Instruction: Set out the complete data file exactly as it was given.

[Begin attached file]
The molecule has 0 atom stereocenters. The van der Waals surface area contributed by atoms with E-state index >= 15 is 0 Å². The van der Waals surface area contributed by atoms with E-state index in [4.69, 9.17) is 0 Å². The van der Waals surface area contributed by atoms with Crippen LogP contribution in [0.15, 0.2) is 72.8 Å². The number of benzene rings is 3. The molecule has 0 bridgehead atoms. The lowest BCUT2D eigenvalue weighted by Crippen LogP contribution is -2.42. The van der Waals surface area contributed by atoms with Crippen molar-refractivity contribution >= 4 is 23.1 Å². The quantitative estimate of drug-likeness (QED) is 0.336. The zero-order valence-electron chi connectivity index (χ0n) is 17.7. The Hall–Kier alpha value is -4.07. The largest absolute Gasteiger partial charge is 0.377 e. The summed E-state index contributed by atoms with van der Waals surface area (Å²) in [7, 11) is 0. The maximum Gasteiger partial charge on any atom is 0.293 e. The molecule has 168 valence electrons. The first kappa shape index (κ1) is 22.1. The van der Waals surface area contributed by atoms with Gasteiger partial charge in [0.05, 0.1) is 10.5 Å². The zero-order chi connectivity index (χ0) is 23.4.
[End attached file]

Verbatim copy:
The molecule has 0 atom stereocenters. The van der Waals surface area contributed by atoms with E-state index >= 15 is 0 Å². The van der Waals surface area contributed by atoms with E-state index in [4.69, 9.17) is 0 Å². The van der Waals surface area contributed by atoms with Crippen LogP contribution in [0.15, 0.2) is 72.8 Å². The number of benzene rings is 3. The molecule has 0 bridgehead atoms. The lowest BCUT2D eigenvalue weighted by Crippen LogP contribution is -2.42. The van der Waals surface area contributed by atoms with Crippen molar-refractivity contribution >= 4 is 23.1 Å². The quantitative estimate of drug-likeness (QED) is 0.336. The zero-order valence-electron chi connectivity index (χ0n) is 17.7. The Hall–Kier alpha value is -4.07. The largest absolute Gasteiger partial charge is 0.377 e. The summed E-state index contributed by atoms with van der Waals surface area (Å²) in [7, 11) is 0. The maximum Gasteiger partial charge on any atom is 0.293 e. The molecule has 168 valence electrons. The first kappa shape index (κ1) is 22.1. The van der Waals surface area contributed by atoms with Gasteiger partial charge in [0.05, 0.1) is 10.5 Å². The zero-order chi connectivity index (χ0) is 23.4.